Mark McLaughlin points out taxpayers may sometimes be able to rely on professional advice as an escape from a penalty for a careless tax return error if that advice turns out to be incorrect.
Tax is a complicated matter, and tax return errors sometimes arise. Unfortunately, HM Revenue and Customs (HMRC) will generally consider whether to charge a penalty if (for example) the error results in a tax liability being understated. However, it is important to bear in mind that HMRC cannot impose penalties if an error has arisen despite the taxpayer having taken ‘reasonable care’ (FA 2007, Sch 24, para 3(1)(a)).
At the time of writing, the penalty legislation is to be changed, so that where a person receives advice in relation to certain tax avoidance arrangements, they cannot rely on that advice to demonstrate that they have taken reasonable care to avoid an inaccuracy arising from their use of the arrangements in certain circumstances. However, this article deals with incorrect advice from an adviser that does not relate to such avoidance arrangements.
If the tax return error is the result of incorrect advice from the taxpayer’s professional adviser, there is liability to a penalty unless the taxpayer satisfies HMRC that they took reasonable care to avoid the error (FA 2007, Sch 24, para 18). Note that the onus is on the taxpayer to satisfy HMRC that reasonable care was taken, by providing evidence to that effect (see HMRC’s Compliance Handbook manual at CH84540). Nevertheless, this represents an important exception from penalties for taxpayers.
For example, in Carrasco v Revenue and Customs  UKFTT 731 (TC), the taxpayers (husband and wife) owned a property (ST), which was let to tenants until June 2010. The property was put up for sale, and contracts were exchanged on 25 May 2010. Completion took place on 23 July 2010. The taxpayers moved into ST on 29 June 2010, and resided there until 22 July 2010.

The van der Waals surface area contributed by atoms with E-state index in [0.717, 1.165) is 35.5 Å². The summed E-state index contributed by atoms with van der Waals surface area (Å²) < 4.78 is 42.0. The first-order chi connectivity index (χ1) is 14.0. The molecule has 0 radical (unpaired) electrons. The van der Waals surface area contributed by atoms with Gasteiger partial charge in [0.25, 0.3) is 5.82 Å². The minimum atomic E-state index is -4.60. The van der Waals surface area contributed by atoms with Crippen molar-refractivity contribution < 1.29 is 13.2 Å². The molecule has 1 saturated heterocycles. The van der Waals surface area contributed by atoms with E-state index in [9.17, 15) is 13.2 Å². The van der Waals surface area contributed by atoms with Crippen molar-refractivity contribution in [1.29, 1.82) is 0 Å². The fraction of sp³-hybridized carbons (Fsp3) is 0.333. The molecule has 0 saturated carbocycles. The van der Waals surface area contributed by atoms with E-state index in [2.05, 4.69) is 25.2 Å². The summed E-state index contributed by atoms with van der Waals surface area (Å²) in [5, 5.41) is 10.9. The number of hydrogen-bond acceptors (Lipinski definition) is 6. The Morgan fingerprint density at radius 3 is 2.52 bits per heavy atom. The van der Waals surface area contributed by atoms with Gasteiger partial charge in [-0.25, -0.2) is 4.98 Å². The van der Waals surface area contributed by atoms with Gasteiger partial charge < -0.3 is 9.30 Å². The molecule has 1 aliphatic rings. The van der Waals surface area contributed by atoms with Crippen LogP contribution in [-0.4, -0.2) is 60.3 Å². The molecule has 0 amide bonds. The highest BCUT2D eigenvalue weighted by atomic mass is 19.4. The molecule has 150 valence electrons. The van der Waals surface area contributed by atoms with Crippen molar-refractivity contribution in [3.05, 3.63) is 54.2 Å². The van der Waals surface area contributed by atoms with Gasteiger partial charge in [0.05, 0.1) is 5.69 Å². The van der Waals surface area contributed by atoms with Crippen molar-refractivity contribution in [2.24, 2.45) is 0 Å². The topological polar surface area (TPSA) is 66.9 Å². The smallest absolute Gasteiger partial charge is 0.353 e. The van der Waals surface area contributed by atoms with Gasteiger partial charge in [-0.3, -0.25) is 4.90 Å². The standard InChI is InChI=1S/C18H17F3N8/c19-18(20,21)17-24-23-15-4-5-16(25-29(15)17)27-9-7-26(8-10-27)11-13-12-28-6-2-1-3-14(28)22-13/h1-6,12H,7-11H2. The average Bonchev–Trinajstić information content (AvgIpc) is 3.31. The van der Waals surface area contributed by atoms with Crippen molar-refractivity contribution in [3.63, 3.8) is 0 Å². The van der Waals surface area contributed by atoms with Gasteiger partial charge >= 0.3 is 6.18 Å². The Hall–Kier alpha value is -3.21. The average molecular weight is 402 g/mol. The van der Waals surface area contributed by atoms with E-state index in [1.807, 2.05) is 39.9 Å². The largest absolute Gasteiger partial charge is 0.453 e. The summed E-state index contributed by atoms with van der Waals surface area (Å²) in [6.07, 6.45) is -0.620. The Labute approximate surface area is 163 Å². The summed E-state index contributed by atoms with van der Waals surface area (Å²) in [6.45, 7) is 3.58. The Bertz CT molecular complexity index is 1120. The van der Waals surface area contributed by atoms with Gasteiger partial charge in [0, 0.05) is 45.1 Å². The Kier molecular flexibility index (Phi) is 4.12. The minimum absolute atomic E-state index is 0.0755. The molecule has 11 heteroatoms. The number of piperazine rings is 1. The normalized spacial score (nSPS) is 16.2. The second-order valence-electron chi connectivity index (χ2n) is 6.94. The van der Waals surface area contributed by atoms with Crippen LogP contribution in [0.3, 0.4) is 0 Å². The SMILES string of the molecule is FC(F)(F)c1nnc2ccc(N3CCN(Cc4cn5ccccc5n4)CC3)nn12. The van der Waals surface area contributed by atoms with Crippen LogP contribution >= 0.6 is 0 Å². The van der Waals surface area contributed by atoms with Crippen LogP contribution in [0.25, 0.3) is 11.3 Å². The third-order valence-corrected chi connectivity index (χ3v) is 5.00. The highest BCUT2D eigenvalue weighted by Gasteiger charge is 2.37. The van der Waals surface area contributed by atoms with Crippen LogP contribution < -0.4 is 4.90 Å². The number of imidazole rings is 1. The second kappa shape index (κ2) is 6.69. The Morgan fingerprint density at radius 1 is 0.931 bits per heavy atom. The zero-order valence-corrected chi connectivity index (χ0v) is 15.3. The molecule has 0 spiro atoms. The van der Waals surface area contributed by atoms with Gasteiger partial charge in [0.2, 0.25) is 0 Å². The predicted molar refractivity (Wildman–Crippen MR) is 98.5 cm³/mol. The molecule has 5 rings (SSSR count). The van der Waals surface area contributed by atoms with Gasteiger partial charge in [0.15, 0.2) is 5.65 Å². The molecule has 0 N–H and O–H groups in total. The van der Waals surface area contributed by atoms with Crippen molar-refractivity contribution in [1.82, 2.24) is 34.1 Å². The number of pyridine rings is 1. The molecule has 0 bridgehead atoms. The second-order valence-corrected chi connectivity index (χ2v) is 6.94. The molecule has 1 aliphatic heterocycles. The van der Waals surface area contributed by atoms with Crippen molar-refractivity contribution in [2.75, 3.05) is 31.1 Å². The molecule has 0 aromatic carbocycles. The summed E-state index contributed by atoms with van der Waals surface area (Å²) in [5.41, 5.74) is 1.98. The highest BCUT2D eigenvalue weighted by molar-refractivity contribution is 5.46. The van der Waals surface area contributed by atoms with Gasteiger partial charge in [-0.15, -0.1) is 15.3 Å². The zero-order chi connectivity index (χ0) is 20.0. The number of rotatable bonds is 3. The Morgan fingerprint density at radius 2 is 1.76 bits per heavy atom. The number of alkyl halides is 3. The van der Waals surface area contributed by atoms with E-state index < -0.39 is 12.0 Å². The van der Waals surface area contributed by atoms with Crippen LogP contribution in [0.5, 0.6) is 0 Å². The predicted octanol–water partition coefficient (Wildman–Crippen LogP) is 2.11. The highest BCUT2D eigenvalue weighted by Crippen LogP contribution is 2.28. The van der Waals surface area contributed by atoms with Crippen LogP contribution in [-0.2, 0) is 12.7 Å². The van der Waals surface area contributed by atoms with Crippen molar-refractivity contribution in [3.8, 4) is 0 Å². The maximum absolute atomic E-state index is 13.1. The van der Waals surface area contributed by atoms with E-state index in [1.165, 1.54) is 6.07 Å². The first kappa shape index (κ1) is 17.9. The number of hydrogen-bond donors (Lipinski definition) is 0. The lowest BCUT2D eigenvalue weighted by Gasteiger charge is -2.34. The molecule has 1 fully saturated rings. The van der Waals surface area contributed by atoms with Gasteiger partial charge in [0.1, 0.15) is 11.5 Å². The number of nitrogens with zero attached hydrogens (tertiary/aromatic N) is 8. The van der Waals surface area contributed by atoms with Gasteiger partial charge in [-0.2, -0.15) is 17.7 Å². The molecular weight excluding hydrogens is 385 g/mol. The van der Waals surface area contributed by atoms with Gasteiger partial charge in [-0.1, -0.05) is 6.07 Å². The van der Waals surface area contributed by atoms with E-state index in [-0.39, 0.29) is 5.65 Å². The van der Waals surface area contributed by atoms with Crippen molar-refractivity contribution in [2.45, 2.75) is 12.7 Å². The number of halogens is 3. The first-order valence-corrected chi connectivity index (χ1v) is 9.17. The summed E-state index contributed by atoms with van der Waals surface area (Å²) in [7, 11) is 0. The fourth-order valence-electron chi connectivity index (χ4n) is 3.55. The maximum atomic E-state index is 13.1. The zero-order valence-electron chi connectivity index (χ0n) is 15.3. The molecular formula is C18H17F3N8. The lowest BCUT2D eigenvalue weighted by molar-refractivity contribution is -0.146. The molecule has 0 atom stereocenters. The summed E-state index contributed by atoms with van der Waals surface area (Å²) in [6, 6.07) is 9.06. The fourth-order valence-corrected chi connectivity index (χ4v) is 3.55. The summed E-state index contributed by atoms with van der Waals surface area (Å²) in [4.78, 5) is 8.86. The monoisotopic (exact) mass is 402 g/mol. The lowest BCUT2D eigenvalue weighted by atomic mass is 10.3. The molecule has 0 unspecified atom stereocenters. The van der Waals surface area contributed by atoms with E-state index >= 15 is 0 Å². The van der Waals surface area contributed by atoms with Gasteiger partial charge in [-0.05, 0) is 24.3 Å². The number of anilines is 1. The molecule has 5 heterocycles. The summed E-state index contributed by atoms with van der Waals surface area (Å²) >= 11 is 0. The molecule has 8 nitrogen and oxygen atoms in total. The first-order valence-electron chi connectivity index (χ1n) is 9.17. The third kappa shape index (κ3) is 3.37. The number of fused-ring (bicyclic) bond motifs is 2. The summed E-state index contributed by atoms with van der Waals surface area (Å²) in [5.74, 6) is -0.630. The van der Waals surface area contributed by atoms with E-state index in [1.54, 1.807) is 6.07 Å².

On the advice of their accountants at the time, the taxpayers executed a principal private residence election for capital gains tax (CGT) purposes on 23 April 2012, to the effect that ST was their principal private residence until 22 July 2010. By an election signed on the same date, the taxpayers elected another property (FR) as their principal private residence from 30 June 2010. The taxpayers subsequently filed tax returns in which they each declared capital gains on the property disposal as reduced by private residence relief for the last three years of ownership (N.B. relief for the final period of ownership has since been reduced to the last 18 months).
Unfortunately, the taxpayer’s advisers apparently overlooked the fact that the date of disposal for CGT purposes was the date when the contracts were exchanged, not the date of completion (TCGA 1992, s 28).
Following an enquiry into the taxpayers’ tax returns, HMRC raised CGT assessments and issued penalty notices for careless errors. The taxpayers appealed against the penalty notices. The First-tier Tribunal accepted that the taxpayers’ tax returns relating to capital gains were based on advice given by their professional adviser. In the tribunal’s judgment, where a person seeks appropriate professional advice from a professed expert, it would almost always be reasonable to rely upon that advice provided that the person selected a seemingly competent professional adviser, unless the person knew of factors that indicated that the advice ought not to be relied upon.
The tribunal concluded that the taxpayers took reasonable care to avoid the inaccuracy that resulted in the CGT underpayment by relying on the advice of their professional adviser. The taxpayers’ appeal was allowed.
Taxpayers have been found to have taken reasonable care by relying on professionals acting in an advisory capacity in other cases. The tribunal in Carrasco cited one such case (Mariner v HMRC  UKFTT 657) as an ‘accurate and helpful statement of the applicable law’. Taxpayers who relied on incorrect tax advice from professional advisers have been successful in other appeals as well, including Hanson v Revenue and Customs  UKFTT 314 (TC), and more recently Gedir v Revenue and Customs  UKFTT 188 (TC).
However, reliance on professional advice will not constitute reasonable care in every case, including if the advice was obviously wrong and the taxpayer should have known that it was incorrect (Shakoor v Revenue and Customs  UKFTT 532 (TC). The same applies if there was no reasonable basis for the advice, or the advice was based on a simple failure to consider the relevant statutory rules (Stratton v Revenue and Customs  UKFTT 578 (TC).
This article was first printed in Property Tax Insider in February 2017.